The other dragons took flight. Perhaps they had grown tired of their sport and returned to the mountain. All except one. The one that had protected Christian landed in his field and stood there. He wasn’t menacing. He looked almost sad. Could it be? Is it at all possible? Christian put down his pitchfork and moved slowly towards the dragon. He heard the gasps behind him but he ignored them.

“OLi?”  He whispered, “Is it you?”

The dragon put his big head down just the way he had when he was small.  He used to invite Christian to rub his forehead. And now he did it again.

“OLi!”  Christian cried and he ran to his dear friend. It had been so long but he had never forgotten. And apparently neither had OLi. The dragon wrapped his huge wings around his friend in such a tender embrace that people wept. For a few moments they held each other. Christian felt something warm touch his hand and he instinctively grasped it.  Then OLi backed slowly away and with one more nod he took to the sky.  He glanced back just once and then was gone.

Tears streamed down Christian’s face.  “Goodbye my friend,” he whispered to the wind. He glanced down at his clenched fist and slowly opened it. There nestled gently in the palm of his hand was a faded and slightly scorched purple ribbon.

Fool’s Gold

 

“Mama, mama, it’s okay!  I gots summtin  mama! It’s okay!  You don’t got to cry no more!  I’s found  gold Mama!” Ell heard the screen door slam behind him and knew that he would probably be in trouble for it.  His mother hated it when the screen door slammed. But he also knew that he had found the answer to all their troubles.

“Mama, Mama I found gold! We is rich!  We can move Mama! Mama!”

The little boy was in such a hurry to find his mother that he rushed into their trailer without looking where he was stepping.  Within a few feet he became aware of the broken glass. He noticed the blood on his unshod feet before he felt the pain. All he could do was stand and stare. He stared at the overturned table, the broken glass, and his mama flat on her back, snoring.

Repeating something he had done many, many times in the past the little boy set about straightening the room and cleaning up the broken glass.  He cleaned up the blood and he cleaned up his mama.  Eventually she would awake and not remember anything.  Sometime she didn’t even remember him.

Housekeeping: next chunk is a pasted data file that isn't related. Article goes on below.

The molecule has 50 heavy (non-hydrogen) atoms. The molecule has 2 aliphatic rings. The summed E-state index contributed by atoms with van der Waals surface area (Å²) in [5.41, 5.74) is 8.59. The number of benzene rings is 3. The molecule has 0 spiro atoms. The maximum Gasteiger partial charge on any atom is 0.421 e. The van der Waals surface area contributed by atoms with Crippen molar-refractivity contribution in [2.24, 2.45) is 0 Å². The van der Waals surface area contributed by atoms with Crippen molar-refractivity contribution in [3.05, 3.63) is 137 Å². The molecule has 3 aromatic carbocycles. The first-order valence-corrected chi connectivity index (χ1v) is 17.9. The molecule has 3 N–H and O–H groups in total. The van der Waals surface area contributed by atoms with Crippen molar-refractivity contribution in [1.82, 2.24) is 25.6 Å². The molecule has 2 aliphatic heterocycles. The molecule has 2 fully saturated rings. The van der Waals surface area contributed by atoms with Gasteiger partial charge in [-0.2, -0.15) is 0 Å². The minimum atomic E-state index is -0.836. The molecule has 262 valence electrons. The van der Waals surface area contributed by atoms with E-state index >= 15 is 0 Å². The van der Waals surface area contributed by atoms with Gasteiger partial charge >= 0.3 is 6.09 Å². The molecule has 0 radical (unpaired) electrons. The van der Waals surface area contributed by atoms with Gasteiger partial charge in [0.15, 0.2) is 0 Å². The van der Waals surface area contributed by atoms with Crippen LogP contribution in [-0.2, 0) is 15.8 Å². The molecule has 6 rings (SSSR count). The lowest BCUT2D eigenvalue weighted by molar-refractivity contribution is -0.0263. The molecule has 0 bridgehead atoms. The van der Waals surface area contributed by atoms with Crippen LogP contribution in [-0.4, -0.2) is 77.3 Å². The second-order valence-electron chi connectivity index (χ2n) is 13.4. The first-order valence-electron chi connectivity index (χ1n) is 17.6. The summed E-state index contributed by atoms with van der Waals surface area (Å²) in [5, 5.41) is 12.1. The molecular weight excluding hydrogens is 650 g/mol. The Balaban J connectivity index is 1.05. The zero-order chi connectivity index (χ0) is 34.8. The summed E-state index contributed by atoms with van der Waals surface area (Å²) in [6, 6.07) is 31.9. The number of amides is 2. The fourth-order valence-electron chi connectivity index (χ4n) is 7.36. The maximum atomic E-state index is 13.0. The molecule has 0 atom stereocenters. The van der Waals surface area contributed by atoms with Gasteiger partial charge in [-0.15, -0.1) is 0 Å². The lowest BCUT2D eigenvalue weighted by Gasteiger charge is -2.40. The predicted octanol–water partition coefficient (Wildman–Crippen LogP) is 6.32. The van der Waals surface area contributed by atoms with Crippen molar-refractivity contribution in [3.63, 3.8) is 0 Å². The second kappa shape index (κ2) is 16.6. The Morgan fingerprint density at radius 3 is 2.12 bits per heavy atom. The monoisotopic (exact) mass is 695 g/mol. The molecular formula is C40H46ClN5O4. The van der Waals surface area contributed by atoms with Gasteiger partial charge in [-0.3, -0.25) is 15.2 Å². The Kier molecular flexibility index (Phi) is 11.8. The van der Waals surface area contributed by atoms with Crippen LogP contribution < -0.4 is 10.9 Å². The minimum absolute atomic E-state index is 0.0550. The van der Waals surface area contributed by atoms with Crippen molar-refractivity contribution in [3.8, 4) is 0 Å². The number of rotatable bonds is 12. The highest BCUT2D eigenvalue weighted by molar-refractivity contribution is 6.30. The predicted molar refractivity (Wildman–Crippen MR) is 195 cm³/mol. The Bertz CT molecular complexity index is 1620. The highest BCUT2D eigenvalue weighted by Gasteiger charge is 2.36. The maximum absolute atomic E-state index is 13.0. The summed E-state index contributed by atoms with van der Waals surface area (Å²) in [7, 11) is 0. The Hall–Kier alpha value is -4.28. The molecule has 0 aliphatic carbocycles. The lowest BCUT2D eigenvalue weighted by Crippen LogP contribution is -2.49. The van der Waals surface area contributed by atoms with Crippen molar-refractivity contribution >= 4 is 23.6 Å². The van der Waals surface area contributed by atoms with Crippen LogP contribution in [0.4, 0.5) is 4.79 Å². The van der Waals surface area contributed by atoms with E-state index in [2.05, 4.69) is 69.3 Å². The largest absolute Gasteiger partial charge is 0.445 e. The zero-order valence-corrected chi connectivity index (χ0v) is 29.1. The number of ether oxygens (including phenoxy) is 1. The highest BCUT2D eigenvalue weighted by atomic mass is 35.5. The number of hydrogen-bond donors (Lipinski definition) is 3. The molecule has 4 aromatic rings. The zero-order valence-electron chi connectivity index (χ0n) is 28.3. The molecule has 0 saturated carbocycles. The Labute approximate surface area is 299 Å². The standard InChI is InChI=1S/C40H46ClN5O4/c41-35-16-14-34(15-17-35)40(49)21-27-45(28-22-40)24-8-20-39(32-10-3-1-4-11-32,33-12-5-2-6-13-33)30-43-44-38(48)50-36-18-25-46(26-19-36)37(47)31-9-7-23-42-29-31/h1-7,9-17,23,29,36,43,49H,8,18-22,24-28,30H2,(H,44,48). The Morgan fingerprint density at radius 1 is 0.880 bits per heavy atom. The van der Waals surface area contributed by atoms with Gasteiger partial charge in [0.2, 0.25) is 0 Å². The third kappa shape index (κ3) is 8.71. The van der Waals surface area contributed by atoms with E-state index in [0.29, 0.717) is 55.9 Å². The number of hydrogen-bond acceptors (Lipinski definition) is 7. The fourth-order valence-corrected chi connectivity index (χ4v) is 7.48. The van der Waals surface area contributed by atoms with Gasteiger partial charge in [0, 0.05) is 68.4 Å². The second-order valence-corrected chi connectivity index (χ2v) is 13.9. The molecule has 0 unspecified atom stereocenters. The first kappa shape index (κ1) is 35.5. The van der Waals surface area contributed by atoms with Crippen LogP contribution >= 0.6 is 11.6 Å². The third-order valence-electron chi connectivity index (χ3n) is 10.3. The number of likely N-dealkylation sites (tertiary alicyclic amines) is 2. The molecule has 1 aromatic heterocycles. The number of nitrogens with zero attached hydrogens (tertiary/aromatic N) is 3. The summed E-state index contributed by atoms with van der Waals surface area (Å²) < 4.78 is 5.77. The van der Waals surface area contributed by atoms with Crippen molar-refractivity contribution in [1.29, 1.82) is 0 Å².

The next morning the young boy stood excitedly in front of his mother. In a very soft voice he said, “It’s gold Mama, it’s gonna be alright.” He stretched his little arms as far as he could and opened his fingers to present his mother with this precious find.

The woman in question slouched over their very tiny kitchen table.  She squinted through the smoke from the cigarette she clenched in her teeth at the newspaper front of her.  She had a pen in one hand and a chipped glass of a questionable liquid in the other.  When young boy spoke, she closed one eye and looked up.

For a long moment the woman stared at the item her son held out for her perusal.  When she finally spoke the fatigue in her voice told her story of hardship and sacrifice.

“Elliott that’s fool’s gold, it has no value, it ain’t real.  It’s just a pretty stone.  Why don’t you go outside and play, I need to find a new job.”

The little boy everyone called Ell put his prized possession in his pocket and backed out of the trailer he shared with his mother.  But’s gold mama, it’s gold.  He thought to himself. Everything is going to be all right now, you’ll see.

*****************

“Mr. Bellamy sir it is a great pleasure to see you, will you be dining at your usual table?”

“Yes Andrews I will thank you.”

Very posh restaurants understand the hierarchy involved in their clientele. There are those patrons who come in once or perhaps twice and are seated according to availability.  There are those patrons who while regulars, only dine there occasionally.  And then there are those clients who are favoured. They frequent the establishment and have developed a rapport with the staff.  As these patrons are usually wealthy, the wait staff is attentive and accommodating. After all favoured patrons are worth their weight in gold.  They may spend money but they also advertise a place that they like.